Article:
The Faerie Queene (Paperback)
Penguin Classics, 9780140422078, 1248pp.
Publication Date: January 25, 1979
Other Editions of This Title:
Compact Disc (2/11/2020)
Compact Disc (11/1/2015)
Like Phoebus lampe throughout the world doth shine’
The Faerie Queene was one of the most influential poems in the English language. Dedicating his work to Elizabeth I, Spenser brilliantly united Arthurian romance and Italian renaissance epic to celebrate the glory of the Virgin Queen. Each book of the poem recounts the quest of a knight to achieve a virtue: the Red Crosse Knight of Holinesse, who must slay a dragon and free himself from the witch Duessa; Sir Guyon, Knight of Temperance, who escapes the Cave of Mammon and destroys Acrasia’s Bowre of Bliss; and the lady-knight Britomart’s search for her Sir Artegall, revealed to her in an enchanted mirror. Although composed as a moral and political allegory, The Faerie Queene’s magical atmosphere captivated the imaginations of later poets from Milton to the Victorians.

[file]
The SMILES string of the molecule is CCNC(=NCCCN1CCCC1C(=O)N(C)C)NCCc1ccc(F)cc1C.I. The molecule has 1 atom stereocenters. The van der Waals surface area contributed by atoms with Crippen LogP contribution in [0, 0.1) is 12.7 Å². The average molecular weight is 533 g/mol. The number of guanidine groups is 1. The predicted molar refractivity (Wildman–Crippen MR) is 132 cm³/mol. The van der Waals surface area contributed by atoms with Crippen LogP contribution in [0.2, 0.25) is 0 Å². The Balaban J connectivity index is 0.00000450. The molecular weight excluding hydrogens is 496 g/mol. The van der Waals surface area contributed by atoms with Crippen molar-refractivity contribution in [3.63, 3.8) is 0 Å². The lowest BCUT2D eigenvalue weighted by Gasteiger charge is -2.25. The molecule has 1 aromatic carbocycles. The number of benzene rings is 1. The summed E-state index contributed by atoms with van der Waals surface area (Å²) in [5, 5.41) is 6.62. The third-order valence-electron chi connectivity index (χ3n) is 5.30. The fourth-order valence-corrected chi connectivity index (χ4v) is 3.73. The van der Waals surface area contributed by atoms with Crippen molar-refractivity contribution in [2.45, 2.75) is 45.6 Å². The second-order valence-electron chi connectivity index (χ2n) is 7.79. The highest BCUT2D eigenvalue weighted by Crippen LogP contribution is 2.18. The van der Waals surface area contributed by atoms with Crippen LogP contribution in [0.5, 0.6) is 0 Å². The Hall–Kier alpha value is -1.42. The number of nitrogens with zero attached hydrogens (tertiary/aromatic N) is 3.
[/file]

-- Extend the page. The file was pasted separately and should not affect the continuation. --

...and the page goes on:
This edition includes the letter to Raleigh, in which Spenser declares his intentions for his poem, the commendatory verses by Spenser’s contemporaries and his dedicatory sonnets to the Elizabethan court, and is supplemented by a table of dates and a glossary
For more than seventy years, Penguin has been the leading publisher of classic literature in the English-speaking world. With more than 1,700 titles, Penguin Classics represents a global bookshelf of the best works throughout history and across genres and disciplines. Readers trust the series to provide authoritative texts enhanced by introductions and notes by distinguished scholars and contemporary authors, as well as up-to-date translations by award-winning translators.
About the Author
Thomas P. Roche, Jr., Professor of English at Princeton University, was born in New Haven, Connecticut, in 1931 and was educated at Yale, Cambridge, and Princeton and has taught at Princeton since 1960. He is the author of The Kindly Flame: a Study of the Third and Fourth Books of the Faerie Queene (1964) and Petrarch and the English Sonnet Sequences (1989). He has edited the essays of Rosemond Tuve and is co-editor with Patrick Cullen of Spenser Studies: A Renaissance Poetry Annual. He has also published on Sidney, Shakespeare, Petrarch, Anosto and Tasso.